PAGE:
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3 May 2021 Climate Indices Predict Black Gill Prevalence in White Shrimp Penaeus setiferus (Linnaeus, 1767) in South Carolina and Georgia, USA
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Abstract

The white shrimp fisheries in South Carolina and Georgia, USA, have undergone substantial reductions in commercial landings over the past few decades. These declines are associated with reduced commercial effort, shifting climate patterns, and disease outbreaks. For example, recent increases in the occurrence of gill melanization, also known as black gill, have led to the suggestion that this epidemic is a major contributor to reduced shrimp abundance in the region. The goal of this study was to assess long-term patterns and drivers of black gill, and its effects on white shrimp abundance, particularly during the fall, when most of the commercial harvest of white shrimp in this region has historically occurred. Data were compiled for fishery-independent (2002–2017) metrics of white shrimp abundance and black gill prevalence from seven estuaries along the South Carolina and Georgia coasts. Phenology of black gill was variable among years, but mean black gill prevalence was significantly related to the Pacific Decadal Oscillation and El Niño–Southern Oscillation climate indices. These analyses show that the prevalence of black gill is sensitive to large-scale fluctuations in climate patterns.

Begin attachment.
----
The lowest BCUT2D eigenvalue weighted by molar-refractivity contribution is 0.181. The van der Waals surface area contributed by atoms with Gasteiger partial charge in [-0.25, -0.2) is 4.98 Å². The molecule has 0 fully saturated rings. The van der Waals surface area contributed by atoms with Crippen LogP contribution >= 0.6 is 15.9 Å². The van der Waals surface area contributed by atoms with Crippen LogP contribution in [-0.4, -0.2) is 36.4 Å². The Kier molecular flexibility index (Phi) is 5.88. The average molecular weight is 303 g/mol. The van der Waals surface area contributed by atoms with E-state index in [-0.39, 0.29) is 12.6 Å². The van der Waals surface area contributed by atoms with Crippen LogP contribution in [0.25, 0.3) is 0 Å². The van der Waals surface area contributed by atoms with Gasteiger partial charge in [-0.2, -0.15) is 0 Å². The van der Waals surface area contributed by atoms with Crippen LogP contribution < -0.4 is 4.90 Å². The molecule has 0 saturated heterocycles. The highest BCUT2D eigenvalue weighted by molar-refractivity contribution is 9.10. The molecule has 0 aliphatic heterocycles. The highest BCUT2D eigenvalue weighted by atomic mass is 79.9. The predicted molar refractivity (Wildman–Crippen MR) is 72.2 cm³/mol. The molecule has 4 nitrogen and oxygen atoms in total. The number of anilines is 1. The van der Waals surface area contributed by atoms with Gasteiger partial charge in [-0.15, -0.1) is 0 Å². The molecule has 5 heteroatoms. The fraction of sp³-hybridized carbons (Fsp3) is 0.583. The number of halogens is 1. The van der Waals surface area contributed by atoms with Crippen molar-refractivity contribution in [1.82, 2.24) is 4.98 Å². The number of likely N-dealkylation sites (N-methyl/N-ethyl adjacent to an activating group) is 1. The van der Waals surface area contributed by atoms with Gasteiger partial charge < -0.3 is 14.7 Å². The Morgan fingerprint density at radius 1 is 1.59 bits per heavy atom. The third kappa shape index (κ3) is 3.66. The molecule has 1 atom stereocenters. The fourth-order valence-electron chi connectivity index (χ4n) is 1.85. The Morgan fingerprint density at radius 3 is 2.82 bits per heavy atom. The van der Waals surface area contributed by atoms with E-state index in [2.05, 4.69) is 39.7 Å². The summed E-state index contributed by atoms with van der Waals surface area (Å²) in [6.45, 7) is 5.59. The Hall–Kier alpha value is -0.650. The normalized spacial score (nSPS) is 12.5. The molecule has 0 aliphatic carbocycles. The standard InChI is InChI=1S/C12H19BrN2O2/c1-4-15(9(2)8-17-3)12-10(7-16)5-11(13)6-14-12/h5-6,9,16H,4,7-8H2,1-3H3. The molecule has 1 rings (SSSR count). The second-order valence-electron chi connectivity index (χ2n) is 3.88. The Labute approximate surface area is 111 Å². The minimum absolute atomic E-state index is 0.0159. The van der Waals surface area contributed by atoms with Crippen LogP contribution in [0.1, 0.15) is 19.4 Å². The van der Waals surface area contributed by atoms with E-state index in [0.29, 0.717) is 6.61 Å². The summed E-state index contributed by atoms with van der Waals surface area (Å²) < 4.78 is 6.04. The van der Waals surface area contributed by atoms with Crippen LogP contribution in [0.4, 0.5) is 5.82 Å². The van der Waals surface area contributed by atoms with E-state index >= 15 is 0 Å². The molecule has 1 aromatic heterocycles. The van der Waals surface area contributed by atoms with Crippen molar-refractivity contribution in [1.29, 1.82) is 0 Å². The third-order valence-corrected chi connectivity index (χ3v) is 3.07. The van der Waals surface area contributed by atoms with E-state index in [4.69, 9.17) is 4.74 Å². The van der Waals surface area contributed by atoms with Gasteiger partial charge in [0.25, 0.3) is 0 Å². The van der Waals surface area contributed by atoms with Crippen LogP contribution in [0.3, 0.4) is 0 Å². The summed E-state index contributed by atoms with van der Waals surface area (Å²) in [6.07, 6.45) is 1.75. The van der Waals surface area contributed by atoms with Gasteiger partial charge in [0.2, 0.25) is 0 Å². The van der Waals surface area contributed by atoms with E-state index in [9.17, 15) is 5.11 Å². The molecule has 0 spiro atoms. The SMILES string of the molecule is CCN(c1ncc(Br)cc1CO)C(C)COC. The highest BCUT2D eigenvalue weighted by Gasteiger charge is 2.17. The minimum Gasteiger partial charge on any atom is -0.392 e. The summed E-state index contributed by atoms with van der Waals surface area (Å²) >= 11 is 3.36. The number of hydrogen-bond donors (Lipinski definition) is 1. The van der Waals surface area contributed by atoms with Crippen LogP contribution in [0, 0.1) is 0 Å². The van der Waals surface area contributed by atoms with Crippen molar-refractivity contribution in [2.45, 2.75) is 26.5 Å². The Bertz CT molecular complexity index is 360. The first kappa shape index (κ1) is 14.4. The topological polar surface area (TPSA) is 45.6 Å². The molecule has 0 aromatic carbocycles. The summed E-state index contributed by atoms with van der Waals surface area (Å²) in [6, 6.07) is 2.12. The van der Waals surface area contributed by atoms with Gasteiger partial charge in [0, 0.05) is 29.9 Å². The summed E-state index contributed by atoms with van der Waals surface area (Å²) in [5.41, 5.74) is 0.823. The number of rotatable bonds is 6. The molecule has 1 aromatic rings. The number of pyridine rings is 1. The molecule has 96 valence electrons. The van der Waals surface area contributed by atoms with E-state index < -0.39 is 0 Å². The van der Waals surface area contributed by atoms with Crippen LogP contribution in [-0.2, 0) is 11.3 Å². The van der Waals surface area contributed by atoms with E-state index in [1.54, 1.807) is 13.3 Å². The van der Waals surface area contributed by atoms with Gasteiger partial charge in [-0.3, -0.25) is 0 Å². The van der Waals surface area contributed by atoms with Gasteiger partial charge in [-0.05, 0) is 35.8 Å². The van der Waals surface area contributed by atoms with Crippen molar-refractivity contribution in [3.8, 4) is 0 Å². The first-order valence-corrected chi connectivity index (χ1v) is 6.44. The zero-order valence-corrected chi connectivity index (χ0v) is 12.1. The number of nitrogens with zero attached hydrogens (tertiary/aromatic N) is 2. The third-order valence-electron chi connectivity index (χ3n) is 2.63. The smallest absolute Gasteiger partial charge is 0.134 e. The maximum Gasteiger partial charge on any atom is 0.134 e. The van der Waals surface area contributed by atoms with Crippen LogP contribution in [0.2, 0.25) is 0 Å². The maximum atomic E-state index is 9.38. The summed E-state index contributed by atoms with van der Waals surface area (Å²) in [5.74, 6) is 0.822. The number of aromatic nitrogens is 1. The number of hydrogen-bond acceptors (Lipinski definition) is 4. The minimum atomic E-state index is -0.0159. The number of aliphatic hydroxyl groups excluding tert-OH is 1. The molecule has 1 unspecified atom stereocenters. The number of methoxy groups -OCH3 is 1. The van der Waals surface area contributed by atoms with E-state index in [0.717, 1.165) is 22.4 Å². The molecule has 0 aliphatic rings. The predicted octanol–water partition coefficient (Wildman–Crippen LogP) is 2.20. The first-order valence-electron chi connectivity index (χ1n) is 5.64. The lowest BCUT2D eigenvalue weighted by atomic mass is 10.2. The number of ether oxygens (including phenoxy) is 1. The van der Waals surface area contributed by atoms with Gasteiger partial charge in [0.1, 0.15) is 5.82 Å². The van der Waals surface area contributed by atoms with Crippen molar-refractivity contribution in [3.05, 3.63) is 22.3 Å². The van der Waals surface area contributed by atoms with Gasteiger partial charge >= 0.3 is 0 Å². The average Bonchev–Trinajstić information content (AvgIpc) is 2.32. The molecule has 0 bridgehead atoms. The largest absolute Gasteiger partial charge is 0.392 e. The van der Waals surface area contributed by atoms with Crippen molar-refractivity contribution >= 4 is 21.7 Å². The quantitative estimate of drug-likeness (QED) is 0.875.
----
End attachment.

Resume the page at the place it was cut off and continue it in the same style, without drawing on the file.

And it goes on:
Michael R. Kendrick, Jeff F. Brunson, Marc E. Frischer, and Peter R. Kingsley-Smith "Climate Indices Predict Black Gill Prevalence in White Shrimp Penaeus setiferus (Linnaeus, 1767) in South Carolina and Georgia, USA," Journal of Shellfish Research 40(1), 145-151, (3 May 2021). https://doi.org/10.2983/035.040.0114
Published: 3 May 2021
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